The playbook for pop stardom keeps adding chapters in the internet age, with the surprise album, the visual album, the retail mixtape, the hit-containing deluxe edition, and the album-in-progress all representing new answers to the once-settled question of how best to package and release new music. Now Drake has offered up another categorical mindbender, calling his latest release, More Life, a “playlist,” despite the fact it’s made up of new songs whose primary author, by iTunes designation, is Drake.
Many write-ups are putting “playlist” in scarequotes—“It’s just an album, dude,” as The Ringer puts it—because on a technical level, calling More Life a playlist creates a distinction without a difference. But for Drake himself, the new term seems to signal a special sensibility, and the Toronto rapper’s influential career has shown that Drake’s evolving sensibilities—especially as they relate to maintaining cultural relevance—are worth understanding.
More Life follows 2016’s Views, a hugely popular album that earned an Album of the Year Grammy nomination after breaking chart records and producing Drake’s first No. 1 single (“One Dance”). The album had been hyped since 2014, looming as Drake’s great forthcoming opus even while he enjoyed success from his mixtape If You’re Reading This It’s Too Late, his Future team-up What a Time to Be Alive, and the one-off hit “Hotline Bling.” When Views finally arrived, its cover had Drake sitting at the top of Toronto’s CN Tower, an image fitting the sense of culmination that surrounded it.
More Life is a stealthier, less-weighted project. Its release date was announced only a day in advance; it dropped on a Saturday night rather than the industry-standard music-delivery time of Friday morning; there aren’t physical copies. And rather than presenting itself as a comprehensive reckoning with Drake’s place in life and in his career, it’s framed as a sign of generosity, a bonus, another helping—“more chune for your head tops” Drake says in a sample that recurs throughout these songs like a radio-station bumper tag.
The focus here is on Drake as curator and kingpin, bringing together a diverse set of sounds from around the globe in tracks structured to deliver all-enveloping vibes rather than the suspense and release of pop hits. The producer Nineteen85 explained to Billboard that Drake has “so many good ideas that he just wants to put out without making it a big ordeal” and that he calls More Life a playlist “because he has a bunch of people in a space, hanging out…. He’s so aware of what everybody else is doing musically that he likes to introduce new music and new artists to the rest of the world.”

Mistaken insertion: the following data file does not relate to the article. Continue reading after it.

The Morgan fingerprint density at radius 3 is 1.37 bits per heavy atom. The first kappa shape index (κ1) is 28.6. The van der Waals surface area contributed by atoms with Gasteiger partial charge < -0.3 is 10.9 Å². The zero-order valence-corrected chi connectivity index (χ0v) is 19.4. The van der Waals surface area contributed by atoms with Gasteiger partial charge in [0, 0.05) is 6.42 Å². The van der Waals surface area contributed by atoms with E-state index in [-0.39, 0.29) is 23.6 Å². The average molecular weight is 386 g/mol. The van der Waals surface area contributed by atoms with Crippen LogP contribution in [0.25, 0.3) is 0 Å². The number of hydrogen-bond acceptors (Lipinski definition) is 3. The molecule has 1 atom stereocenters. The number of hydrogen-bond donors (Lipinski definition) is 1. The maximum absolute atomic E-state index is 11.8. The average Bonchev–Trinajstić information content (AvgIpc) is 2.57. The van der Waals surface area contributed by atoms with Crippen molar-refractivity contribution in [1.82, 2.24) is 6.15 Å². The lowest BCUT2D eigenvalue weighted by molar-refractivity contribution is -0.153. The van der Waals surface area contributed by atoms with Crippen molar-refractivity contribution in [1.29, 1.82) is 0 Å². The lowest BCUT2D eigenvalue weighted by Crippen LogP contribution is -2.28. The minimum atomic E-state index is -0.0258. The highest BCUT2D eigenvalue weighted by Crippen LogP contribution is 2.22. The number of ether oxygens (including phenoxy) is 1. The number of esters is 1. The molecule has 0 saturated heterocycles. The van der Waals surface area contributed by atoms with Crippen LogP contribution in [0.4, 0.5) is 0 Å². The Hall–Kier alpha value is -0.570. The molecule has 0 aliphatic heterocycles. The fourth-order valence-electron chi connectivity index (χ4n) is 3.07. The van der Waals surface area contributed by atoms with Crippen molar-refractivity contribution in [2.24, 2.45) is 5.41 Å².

The ostensibly humbler ambitions of More Life allow Drake to pull some moves that might draw flack on another album. “Jorja Interlude” samples a song he released six years ago; “Get It Together” mostly just refurbishes a 2010 tune from the South African producer Black Coffee with new vocals. In some tracks, Drake barely appears at all. Observers know there’s nothing new about Drake’s self-referentiality or him swiping from music scenes less familiar to wide North American audiences—but here, the playlist conceit makes it so that the sharing of eclectic influences feels like the point. Already, the artists featured here have seen big boosts in their own streaming counts thanks to Drake listeners becoming intrigued by what they hear on More Life.
The format and somewhat muted promo also has the side effect of encouraging lowered expectations—which More Life can thrillingly clear. Critics and fans have been registering delight since Saturday, luxuriating in the glistening grooves of songs like “Passionfruit,” admiring the strong guest-starring turns like the ones from the rising UK singer Jorja Smith and from rap shapeshifter Young Thug, and picking apart Drake’s studiously crafted boasts on tracks like “Free Smoke” and “Can’t Have Everything.” The album is dense and bustling, but also laid back and chill-oriented—a balance that surely took a lot of work by Drake and his OVO team to pull off.
With 22 songs and an 81-minute runtime, More Life is just as voluminous as Views, and it’ll take time to sort through all the music—I’ll likely have a fuller review later on. But what’s already clear is that More Life is another savvy career move from a man who, along with Beyonce, is the era’s genius of redefining pop stardom. The lyrics throughout the tracklist make clear that Drake is preoccupied with the question of how to maintain the hot streak he’s enjoyed since 2009, and the final verse on More Life’s final song has Drake saying he’s going to take the summer off and will “be back in 2018 to give you the summary.” Until then, this leftfield yet satisfying release—however you classify it—should keep Drake in plenty of people’s playlists.